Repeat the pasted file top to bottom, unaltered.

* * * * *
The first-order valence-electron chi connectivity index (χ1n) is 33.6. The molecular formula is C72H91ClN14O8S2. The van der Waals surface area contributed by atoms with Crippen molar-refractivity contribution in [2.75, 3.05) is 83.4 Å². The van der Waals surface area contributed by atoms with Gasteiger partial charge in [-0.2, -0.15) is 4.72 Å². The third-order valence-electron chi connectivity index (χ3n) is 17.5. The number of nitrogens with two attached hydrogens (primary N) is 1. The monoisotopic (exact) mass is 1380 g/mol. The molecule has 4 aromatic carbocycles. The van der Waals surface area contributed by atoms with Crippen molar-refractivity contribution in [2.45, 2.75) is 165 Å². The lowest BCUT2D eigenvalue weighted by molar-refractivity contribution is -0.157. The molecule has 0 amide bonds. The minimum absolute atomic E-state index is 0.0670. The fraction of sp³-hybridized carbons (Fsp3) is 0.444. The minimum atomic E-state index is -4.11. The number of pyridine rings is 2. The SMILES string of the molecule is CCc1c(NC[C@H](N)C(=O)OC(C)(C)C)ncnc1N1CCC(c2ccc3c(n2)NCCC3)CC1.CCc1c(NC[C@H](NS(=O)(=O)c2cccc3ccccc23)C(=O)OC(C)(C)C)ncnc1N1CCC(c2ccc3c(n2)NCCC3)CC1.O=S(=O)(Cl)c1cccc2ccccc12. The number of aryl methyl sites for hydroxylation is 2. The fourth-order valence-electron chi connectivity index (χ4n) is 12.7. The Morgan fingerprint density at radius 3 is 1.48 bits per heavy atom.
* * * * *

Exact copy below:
The first-order valence-electron chi connectivity index (χ1n) is 33.6. The molecular formula is C72H91ClN14O8S2. The van der Waals surface area contributed by atoms with Crippen molar-refractivity contribution in [2.75, 3.05) is 83.4 Å². The van der Waals surface area contributed by atoms with Gasteiger partial charge in [-0.2, -0.15) is 4.72 Å². The third-order valence-electron chi connectivity index (χ3n) is 17.5. The number of nitrogens with two attached hydrogens (primary N) is 1. The monoisotopic (exact) mass is 1380 g/mol. The molecule has 4 aromatic carbocycles. The van der Waals surface area contributed by atoms with Crippen molar-refractivity contribution in [2.45, 2.75) is 165 Å². The lowest BCUT2D eigenvalue weighted by molar-refractivity contribution is -0.157. The molecule has 0 amide bonds. The minimum absolute atomic E-state index is 0.0670. The fraction of sp³-hybridized carbons (Fsp3) is 0.444. The minimum atomic E-state index is -4.11. The number of pyridine rings is 2. The SMILES string of the molecule is CCc1c(NC[C@H](N)C(=O)OC(C)(C)C)ncnc1N1CCC(c2ccc3c(n2)NCCC3)CC1.CCc1c(NC[C@H](NS(=O)(=O)c2cccc3ccccc23)C(=O)OC(C)(C)C)ncnc1N1CCC(c2ccc3c(n2)NCCC3)CC1.O=S(=O)(Cl)c1cccc2ccccc12. The number of aryl methyl sites for hydroxylation is 2. The fourth-order valence-electron chi connectivity index (χ4n) is 12.7. The Morgan fingerprint density at radius 3 is 1.48 bits per heavy atom.